'Bound' for Success at the A.R.T.: Serj Tankian Creates Music for Updated Greek Tragedy

Publication date: 
March 15, 2011
Author: 
Nancy Kalajian

There was something just barely touching my shoulder and, when I turned my head, I was staring at an angel’s lower leg. Passing by my other shoulder, she quickly made a gentle leap onto the floor and jumped on a neighboring table seating four, then over a railing and onto the main stage, finally climbing up and wrapping her arms around a long pole. Her message of concern for Prometheus was relayed to him and two other pole-hugging angels.

No, this scene wasn’t taking place in heaven but in an eerie yet active stage at one end of Harvard Square. Often looking down from up above, these three-winged Daughters of the Aether, or Ocean, were an ever-present choral presence giving vocal chops and narration to the anxious, yet strong-willed Prometheus, featured in the new rock musical, “Prometheus Bound,” at the Oberon stage of the American Repertory Theater (ART).

This scene may not have happened in the exact sequence as stated above but so much happened in the 80-minute production, I don’t believe it’s too far off the mark. With actors seemingly using every available nook and cranny as a staging ground and with stage assistants carrying actors or moving mini platforms within the main stage, this production of “Prometheus Bound” was a busy, hands-on, immersive affair, not only for the interactive aspect of the stage hands mingling with a standing or sitting audience but for Prometheus who was beaten, chained and tortured for something he firmly believed in — fighting tyranny.

The acting in this production was as strong as the wildest flames. Indeed, in this Ancient Greek tragedy, the Titan named Prometheus (aptly played by actor Gavin Creel) was punished by Zeus for giving mortals the gift of fire. Naked and sweaty from the waist up for the duration of the show, you could really sense the agony Prometheus endured at the hands of Zeus.

For me, I felt a range of emotions in this theatrical experience — from gruesome to unsettling, from courageousness to powerlessness. I was spellbound when Prometheus connected with Io, a human who was seduced by Zeus. Io, played by the powerful singer Uzo Abuda, projected well in The Hunger and What I think of Myself.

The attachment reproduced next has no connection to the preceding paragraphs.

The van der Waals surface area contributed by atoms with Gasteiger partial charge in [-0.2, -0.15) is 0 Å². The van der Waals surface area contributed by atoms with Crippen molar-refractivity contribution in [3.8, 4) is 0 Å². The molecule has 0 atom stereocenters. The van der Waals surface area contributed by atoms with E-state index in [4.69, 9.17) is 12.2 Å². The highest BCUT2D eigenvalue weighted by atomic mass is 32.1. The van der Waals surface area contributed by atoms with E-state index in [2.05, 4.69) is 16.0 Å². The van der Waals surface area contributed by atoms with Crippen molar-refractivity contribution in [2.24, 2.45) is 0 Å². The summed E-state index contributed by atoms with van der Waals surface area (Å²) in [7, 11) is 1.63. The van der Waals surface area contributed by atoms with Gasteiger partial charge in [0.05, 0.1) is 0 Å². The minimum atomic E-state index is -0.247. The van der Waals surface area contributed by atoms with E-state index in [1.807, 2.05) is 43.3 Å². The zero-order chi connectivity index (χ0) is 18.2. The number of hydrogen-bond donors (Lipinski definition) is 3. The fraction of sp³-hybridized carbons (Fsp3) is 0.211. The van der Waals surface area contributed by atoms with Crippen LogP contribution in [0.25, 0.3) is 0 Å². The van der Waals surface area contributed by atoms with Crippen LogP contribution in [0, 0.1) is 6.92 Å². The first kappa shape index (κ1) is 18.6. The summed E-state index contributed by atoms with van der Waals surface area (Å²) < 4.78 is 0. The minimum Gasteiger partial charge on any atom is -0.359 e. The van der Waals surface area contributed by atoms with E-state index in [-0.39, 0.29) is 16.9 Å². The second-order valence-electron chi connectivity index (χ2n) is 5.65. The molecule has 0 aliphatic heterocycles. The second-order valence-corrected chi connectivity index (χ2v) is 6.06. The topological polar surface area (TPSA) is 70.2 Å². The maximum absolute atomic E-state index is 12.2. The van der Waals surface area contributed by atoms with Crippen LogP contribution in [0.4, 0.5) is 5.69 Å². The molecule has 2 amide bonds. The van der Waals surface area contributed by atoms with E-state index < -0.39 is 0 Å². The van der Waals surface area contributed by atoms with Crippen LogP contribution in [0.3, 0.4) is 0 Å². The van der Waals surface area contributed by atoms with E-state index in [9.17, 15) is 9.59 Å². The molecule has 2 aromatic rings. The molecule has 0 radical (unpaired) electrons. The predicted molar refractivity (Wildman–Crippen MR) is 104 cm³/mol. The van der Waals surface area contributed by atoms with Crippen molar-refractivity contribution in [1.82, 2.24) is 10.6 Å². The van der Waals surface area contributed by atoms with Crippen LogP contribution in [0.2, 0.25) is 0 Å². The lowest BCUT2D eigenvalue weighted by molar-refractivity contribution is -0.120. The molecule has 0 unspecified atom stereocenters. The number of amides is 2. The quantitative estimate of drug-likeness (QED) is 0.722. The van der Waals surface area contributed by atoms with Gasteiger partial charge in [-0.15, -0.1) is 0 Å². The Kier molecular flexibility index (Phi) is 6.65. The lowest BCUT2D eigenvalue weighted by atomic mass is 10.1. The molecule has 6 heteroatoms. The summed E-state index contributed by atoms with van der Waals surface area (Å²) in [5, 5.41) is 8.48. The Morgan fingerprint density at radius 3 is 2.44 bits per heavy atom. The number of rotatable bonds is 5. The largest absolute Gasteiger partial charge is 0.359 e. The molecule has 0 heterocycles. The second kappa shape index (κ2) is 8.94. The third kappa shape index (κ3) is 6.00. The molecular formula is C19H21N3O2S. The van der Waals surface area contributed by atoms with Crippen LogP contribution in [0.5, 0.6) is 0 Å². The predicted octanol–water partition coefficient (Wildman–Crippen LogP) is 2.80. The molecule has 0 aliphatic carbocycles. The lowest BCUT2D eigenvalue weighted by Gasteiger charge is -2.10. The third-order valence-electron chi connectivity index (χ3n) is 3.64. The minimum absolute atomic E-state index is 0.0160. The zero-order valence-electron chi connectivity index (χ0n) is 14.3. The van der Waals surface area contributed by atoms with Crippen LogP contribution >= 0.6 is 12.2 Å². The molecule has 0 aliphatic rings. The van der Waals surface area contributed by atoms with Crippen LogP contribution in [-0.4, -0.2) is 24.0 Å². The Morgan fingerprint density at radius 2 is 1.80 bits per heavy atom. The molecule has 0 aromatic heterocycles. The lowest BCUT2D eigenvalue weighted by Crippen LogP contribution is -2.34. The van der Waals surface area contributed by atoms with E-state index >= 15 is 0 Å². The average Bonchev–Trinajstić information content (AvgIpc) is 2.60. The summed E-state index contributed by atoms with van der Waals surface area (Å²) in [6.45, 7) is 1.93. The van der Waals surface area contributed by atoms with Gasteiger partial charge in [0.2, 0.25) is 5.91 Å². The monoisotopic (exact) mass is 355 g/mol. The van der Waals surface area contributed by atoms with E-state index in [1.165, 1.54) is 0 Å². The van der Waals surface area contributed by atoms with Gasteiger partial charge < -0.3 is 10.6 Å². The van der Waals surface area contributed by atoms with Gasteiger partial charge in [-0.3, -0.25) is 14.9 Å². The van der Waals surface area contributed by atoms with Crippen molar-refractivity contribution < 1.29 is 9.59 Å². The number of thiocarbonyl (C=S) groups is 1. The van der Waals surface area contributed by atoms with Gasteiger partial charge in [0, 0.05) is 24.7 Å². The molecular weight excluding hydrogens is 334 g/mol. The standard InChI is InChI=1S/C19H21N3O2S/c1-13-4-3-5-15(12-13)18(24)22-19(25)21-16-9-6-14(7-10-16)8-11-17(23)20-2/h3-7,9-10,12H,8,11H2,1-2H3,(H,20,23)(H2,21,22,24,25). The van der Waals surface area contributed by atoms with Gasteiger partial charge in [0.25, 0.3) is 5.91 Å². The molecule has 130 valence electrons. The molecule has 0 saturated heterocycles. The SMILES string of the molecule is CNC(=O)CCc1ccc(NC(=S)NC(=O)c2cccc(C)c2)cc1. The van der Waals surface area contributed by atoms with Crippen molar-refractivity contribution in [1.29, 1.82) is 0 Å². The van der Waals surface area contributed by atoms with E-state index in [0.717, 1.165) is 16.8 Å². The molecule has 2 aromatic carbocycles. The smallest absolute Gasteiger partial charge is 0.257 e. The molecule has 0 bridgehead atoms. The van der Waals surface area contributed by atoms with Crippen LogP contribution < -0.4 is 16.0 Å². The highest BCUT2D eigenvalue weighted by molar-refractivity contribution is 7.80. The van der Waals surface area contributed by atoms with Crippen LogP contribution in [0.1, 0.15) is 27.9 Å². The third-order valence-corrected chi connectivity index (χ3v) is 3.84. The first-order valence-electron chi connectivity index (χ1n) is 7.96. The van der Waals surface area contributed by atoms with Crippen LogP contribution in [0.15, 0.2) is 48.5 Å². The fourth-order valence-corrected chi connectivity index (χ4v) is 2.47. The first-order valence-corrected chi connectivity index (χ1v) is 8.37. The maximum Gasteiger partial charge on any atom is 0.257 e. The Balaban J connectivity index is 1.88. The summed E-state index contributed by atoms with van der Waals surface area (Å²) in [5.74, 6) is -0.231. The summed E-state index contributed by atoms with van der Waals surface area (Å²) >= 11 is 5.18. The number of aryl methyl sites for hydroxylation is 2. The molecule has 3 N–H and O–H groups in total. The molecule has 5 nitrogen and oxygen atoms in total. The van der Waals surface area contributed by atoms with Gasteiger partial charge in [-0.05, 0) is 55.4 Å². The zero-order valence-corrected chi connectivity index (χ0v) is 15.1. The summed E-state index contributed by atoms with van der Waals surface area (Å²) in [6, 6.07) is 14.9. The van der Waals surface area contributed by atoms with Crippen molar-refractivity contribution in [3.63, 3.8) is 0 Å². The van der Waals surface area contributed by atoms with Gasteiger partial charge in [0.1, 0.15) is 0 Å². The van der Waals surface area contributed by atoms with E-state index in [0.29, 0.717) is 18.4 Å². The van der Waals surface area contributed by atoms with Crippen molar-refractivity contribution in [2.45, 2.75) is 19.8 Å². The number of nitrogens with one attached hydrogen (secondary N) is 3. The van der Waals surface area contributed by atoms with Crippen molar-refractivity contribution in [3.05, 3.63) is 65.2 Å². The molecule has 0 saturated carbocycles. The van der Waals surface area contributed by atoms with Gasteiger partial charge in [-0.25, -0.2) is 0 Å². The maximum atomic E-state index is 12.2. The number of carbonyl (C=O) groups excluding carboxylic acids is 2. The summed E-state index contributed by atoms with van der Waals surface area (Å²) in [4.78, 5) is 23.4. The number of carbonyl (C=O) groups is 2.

Steven Sater, Tony award-winner for Broadway’s “Spring Awakening,” wrote the script and lyrics to “Prometheus Bound,” based on the Greek tragedy by Aeschylus 2,500 years ago. Serj Tankian, the composer, is lead singer of Grammy-award winning System of a Down as well as a successful solo artist, is well-known in the rock world but for Armenians, he’s also remembered for the documentary “Screamers,” about him and System and their work toward getting the word out about the Genocide.

In “Prometheus Bound,” Tankian takes listeners on a bold musical journey; there are 19 diverse musical pieces, many written with two or more styles ranging from rock to blues to folk and ethno- world. The musical score works well and accompanies the drama in an effective manner. A six-piece band performs live on stage and musicians play an array of instruments including a viper, flugelhorn, sitar and bass guitars.

Though the music often seemed loud, the acoustics in the theatre were fine and each actor’s words resounded, the music was often enjoyable with some catchy beats; and you could clearly hear the lyrics (haunting), which should be expected in a musical. For those with sensitivity to loud music, however, this production may be ill-suited but wearing the earplugs provided by the theater could provide some comfort, as it did for me.

“Prometheus Bound” is being produced in conjunction with the Prometheus Project, Amnesty International and local Boston activists. With injustices in mind as reflected in this musical, a different political prisoner’s case will be brought to the attention of the audience each week. At the end of a show and after bows by the actors, one actor asks for the audiences’ attention and briefly describes that week’s designated political prisoner and what the audience members can do to peacefully show their support ñ whether it’s signing a letter of concern or sharing the prisoner’s plight with others concerned about human rights. Last week, at the end of the performance, the focus was on Jafar Panahi, an Iranian filmmaker who has been sentenced to six years in prison in Iran. The charges against him included propaganda against the state for making a film deemed to be against the government, and for his alleged involvement in inciting the protests following last year’s presidential election.

After the show and as we reflect in Harvard Square, I can’t help but think of this former hippie hangout of the 1960s, the musical “Hair” and the politics, alternative lifestyles, philosophies, and causes so prevalent then (and many still so today). Will “Prometheus Bound” — with its eclectic, traditional yet contemporary focus — be this decade’s poster child?

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